15.06.2015 change 15.06.2015

Biologists are digging into the DNA of the Slavs

In the photo: Martyna Molak-Tomsia. Source: The Foundation for Polish Science In the photo: Martyna Molak-Tomsia. Source: The Foundation for Polish Science

DNA testing of medieval Slavs may clarify whether the Christianisation led to significant changes in the population of people who lived in the Polish territory. However, reading a thousand years old genome is not a piece of cake, told PAP Dr. Martyna Molak-Tomsia.

Are people, whose bodies were found at an archaeological site, somehow related to each other? Did large migration occur in the study area in a given period of history? Is there a genetic continuity between populations which inhabited the area in the past and live there today? Did historical and military turmoil have an impact on the biological composition of the population? Historians and archaeologists sometimes would not be able to answer such questions without the help of molecular biologists.

Dr. Martyna Molak-Tomsia, biologist at the Museum and Institute of Zoology PAS, who deals with the genetic description of the history of human populations told PAP about the work on DNA obtained from archaeological excavations. The researcher is this year\'s recipient of the Barbara Skarga scholarship granted in the START programme to persons, whose research open up new research perspectives.

Dr. Martyna Molak-Tomsia’s research helps archaeologists to more accurately find out know what happened with the Slavs after the formation of the Polish state. "We are studying the biological material from the period just after the Christianisation. We are checking how the baptism of Poland affected the population" - said the biologist and added that we will have to wait the first results.

She explained that as part of the research she receives samples of biological material from archaeologists. "These are usually teeth, bones or hair from the remains found during excavations. I take these samples and try to get to the DNA they contain" - said the researcher. She explained that in order to do this, she has to grind the bones. "I drill into them to powder them. This powder is then treated with chemicals, enzymes to extract DNA in pure form from cells. Then I have to multiply this DNA" - she explained.

However, extracting genetic information from very old remains is very difficult. "DNA typically was in the ground for a long time and degraded. Genetic material is a modified, fragmented, and the information needs to be put together from small, broken pieces of DNA, like a jigsaw puzzle" - described the biologist.

She explained that when the body dies, DNA repair systems cease to function. "Spontaneous chemical reactions cause the DNA break into shorter pieces in random places, changing its structure and making it difficult to analyse" - the researcher told PAP and added that another factor hampering the studies are micro-organisms that feed on cells and damage DNA.

"But there are methods that allow to piece together very small DNA fragments into a meaningful whole. The physico-chemical and bioinformatics methods then allow to deduce, for example, on the origin of the person or the relationship to individuals from a given site" - she said. She emphasised that fossil DNA is collected from multiple cells, not from a single cell. As a result, there is a chance that the fragment, which has not survived in one of the cells, was preserved in good condition in one of the other cells.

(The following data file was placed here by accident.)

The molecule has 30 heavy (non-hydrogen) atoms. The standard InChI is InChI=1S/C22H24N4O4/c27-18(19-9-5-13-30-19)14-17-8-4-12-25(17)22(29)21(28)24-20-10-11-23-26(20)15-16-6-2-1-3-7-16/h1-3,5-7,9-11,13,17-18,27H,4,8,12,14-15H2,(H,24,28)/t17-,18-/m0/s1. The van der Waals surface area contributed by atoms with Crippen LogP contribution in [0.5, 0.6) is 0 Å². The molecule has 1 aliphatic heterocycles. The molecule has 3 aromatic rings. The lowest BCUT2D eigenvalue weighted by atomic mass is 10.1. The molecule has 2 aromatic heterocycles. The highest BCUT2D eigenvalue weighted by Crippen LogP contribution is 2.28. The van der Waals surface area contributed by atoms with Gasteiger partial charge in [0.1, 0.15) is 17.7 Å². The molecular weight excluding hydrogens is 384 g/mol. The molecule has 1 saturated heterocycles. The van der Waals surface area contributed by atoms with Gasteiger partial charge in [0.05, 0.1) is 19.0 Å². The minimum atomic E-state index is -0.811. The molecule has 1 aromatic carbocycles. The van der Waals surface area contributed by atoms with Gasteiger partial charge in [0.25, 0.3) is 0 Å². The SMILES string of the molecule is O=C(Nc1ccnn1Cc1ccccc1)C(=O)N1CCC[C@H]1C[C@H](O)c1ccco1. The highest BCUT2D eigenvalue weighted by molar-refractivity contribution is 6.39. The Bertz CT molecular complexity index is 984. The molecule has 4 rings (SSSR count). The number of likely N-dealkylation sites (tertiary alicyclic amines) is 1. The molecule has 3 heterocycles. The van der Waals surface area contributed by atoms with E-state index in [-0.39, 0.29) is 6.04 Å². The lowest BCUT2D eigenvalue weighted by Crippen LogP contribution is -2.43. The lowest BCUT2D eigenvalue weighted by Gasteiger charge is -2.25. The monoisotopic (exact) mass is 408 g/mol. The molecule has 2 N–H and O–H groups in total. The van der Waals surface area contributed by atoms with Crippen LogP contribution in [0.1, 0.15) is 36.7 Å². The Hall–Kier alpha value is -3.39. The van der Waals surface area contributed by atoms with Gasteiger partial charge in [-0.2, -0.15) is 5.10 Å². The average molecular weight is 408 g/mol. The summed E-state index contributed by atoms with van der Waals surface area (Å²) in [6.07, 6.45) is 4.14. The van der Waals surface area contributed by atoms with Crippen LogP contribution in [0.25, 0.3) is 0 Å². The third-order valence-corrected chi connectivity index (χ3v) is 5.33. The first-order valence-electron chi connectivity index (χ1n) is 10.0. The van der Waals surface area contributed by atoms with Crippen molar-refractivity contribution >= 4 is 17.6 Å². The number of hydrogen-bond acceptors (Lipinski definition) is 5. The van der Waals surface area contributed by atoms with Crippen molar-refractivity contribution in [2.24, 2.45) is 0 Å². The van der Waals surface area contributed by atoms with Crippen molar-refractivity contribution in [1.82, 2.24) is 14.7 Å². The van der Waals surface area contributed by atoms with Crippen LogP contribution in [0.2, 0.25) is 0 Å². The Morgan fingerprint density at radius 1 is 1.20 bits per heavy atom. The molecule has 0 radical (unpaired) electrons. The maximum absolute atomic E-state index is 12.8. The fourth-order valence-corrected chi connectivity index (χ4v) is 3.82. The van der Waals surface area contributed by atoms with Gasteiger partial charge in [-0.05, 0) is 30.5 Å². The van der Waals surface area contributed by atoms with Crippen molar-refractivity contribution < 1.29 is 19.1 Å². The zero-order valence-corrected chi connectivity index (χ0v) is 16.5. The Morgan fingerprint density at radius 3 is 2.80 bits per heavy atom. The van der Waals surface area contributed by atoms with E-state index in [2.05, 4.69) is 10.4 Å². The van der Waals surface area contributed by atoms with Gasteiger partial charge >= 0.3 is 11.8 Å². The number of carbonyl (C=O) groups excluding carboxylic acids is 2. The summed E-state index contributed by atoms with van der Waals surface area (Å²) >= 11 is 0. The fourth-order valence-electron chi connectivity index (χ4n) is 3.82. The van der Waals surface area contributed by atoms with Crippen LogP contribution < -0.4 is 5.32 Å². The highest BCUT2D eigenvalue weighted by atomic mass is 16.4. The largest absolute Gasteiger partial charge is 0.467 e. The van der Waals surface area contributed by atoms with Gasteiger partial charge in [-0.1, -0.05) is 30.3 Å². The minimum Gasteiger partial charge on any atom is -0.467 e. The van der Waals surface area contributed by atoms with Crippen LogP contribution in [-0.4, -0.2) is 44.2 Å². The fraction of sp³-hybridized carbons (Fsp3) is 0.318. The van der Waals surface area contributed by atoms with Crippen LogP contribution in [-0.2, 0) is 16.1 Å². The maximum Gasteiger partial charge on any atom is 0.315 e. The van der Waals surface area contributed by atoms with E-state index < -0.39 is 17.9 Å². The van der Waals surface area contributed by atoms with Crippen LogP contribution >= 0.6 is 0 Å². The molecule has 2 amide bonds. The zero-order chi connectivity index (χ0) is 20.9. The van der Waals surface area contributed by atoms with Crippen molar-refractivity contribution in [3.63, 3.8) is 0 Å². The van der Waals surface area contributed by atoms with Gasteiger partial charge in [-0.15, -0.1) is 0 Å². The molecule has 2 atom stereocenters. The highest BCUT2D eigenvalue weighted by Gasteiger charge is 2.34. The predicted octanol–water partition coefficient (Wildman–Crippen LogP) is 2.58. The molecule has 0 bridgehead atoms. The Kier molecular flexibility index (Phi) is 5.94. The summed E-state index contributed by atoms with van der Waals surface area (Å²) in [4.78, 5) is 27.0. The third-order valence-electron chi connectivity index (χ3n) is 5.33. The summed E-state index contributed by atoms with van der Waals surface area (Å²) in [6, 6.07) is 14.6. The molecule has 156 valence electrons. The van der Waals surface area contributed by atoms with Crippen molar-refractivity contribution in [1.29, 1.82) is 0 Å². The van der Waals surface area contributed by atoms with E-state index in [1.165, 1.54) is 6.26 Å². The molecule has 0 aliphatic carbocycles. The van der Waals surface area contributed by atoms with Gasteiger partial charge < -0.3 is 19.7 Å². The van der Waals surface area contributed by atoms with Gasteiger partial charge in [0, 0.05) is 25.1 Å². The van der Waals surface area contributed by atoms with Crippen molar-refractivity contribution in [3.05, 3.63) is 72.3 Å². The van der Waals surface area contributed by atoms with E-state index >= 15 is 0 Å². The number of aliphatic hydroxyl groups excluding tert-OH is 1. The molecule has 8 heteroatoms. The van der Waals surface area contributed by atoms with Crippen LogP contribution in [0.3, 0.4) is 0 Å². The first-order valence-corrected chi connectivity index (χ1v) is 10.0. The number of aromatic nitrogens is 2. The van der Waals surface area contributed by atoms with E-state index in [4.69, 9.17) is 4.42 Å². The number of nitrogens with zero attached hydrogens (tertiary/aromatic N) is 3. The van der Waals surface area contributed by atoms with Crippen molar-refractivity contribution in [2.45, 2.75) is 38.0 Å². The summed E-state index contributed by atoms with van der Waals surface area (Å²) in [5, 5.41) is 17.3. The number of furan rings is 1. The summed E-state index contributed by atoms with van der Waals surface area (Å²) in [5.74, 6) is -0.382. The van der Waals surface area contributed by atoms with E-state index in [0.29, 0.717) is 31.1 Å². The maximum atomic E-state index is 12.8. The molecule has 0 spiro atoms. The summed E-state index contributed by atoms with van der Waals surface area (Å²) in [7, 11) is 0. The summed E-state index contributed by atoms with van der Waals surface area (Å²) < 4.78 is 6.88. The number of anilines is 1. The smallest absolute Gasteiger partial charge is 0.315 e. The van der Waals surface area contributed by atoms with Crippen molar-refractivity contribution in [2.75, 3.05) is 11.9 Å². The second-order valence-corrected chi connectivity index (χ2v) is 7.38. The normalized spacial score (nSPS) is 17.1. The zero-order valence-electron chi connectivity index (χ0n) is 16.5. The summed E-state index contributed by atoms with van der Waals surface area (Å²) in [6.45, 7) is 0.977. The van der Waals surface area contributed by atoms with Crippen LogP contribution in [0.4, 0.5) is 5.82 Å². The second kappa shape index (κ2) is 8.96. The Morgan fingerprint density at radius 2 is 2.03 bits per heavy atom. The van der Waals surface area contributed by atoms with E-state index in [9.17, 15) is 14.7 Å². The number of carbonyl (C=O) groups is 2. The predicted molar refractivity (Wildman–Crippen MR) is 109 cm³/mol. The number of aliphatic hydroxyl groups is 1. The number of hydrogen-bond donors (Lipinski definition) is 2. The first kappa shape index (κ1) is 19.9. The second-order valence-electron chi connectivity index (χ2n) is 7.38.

However, the condition of the DNA depends largely on the conditions under which the remains were stored. "The oldest mammalian DNA that we have been able to read, is about 700 thousand years old. It is horse DNA that was preserved in permafrost. At low temperatures, all chemical processes slow down" - described the scientist.

The biologist pointed out that DNA, which can be at least partially read, is usually preserved only in part of the tested samples (30-70 percent.). Researchers are not always lucky enough to obtain the information they are looking for from DNA. Molak-Tomsia told about research conducted several years ago in her institute on the remains that the researchers suspected were of Nicolaus Copernicus. "The alleged Copernicus skeleton found in Frombork Cathedral was compared to hair from a book, which belonged to Copernicus" - she said. She explained that although the DNA in the skeleton was in a good state of preservation, DNA from hair was quite poorly preserved, so it could not be confirm with high degree of certainty that it was exactly the same DNA. "However, the results of skeletal DNA analysis combined with anthropological and historical information seem to strongly indicate that the skeleton is actually the remains of the famous astronomer" - said the researcher.

"Research on the fossil DNA is developing fast. We can expect that in the coming years we will see many interesting results concerning research on the ancient world" - concluded the biologist.

PAP - Science in Poland, Ludwika Tomala

lt/ mrt/

tr. RL

Przed dodaniem komentarza prosimy o zapoznanie z Regulaminem forum serwisu Nauka w Polsce.

Copyright © Foundation PAP 2024